Snapshots - #42: Thor: Ragnarok, Film Stars Don't Die in Liverpool, LBJ

Image
Thor: Ragnarok (2017), (♦♦♦♦½): Thor has saved earth twice by now and has, for the last two years, wandered the universe searching for infinity stones. He hasn't found any. He has, however, become prisoner of an enemy of Asgard, Surtur, who tells Thor that his visions of Asgard engulfed in flames is a premonition of Ragnarok—the destruction of Asgard, which is already in motion. Thor frees himself and arrives at home to find Loki sitting on the throne, passing as Odin, and neglecting his duties to protect the Nine Realms. With Odin's exile, Asgard's enemies have been reassembling, but Odin's death may just free Hela, a goddess against whom neither Thor nor Loki are enough.
It was in Thor: The Dark World where Loki, an antagonist, first threatened to steal the show. He became the villain that Marvel fandom loves to hate. While Loki is at his most charming in this film, the director, with the help of a sparkling screenplay, has very much exploited the great chemistry of t…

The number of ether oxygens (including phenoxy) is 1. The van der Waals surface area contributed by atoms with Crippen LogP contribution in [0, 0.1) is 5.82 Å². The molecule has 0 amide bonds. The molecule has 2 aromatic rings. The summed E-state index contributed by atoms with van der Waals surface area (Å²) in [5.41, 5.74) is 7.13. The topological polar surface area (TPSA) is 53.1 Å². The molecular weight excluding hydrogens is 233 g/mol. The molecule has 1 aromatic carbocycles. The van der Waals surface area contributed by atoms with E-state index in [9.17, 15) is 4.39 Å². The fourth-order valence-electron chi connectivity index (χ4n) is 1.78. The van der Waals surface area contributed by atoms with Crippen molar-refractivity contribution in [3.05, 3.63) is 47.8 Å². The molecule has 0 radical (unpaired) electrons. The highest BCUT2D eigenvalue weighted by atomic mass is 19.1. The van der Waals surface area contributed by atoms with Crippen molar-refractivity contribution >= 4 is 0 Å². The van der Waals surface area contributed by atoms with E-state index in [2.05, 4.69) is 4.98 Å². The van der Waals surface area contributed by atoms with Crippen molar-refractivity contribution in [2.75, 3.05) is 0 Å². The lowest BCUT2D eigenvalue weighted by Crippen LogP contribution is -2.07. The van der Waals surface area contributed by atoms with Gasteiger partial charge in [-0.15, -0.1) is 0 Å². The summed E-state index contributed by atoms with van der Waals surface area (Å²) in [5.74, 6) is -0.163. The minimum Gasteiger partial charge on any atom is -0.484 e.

Burlesque (♦♦♦)

Ali (Christina Aguilera), a girl from a small town in Iowa, has big dreams of singing and fame; all that comes along when she leaves her hometown for Los Angeles and starts working as a waitress at a burlesque lounge. At first, Ali tries unsuccessfully to convince Tess, the cabaret owner (Cher), that she can sing and dance. However, when one of the dancers gets pregnant and is pulled from the show, an impromptu audition gives Ali the opportunity to become a dancer since she knows all the numbers. When a conniving rival (Kristen Bell) cuts the music in the middle of an act, Ali has to step up singing with her own voice and becomes the main attraction of the club.

Stanley Tucci, Eric Dane and Peter Gallagher also co-star.

This movie is entertaining, but none of the singing numbers are catchy enough to make me want to watch the film again. Christina Aguilera is good here, particularly because no much acting is required; she sings her heart out and dances with reckless abandonment and that’s after all what she excels at. The costumes and cabaret feeling are reminiscent of Chicago, but not the plot, which is fortunate, because this would have been a poor replica.

Comments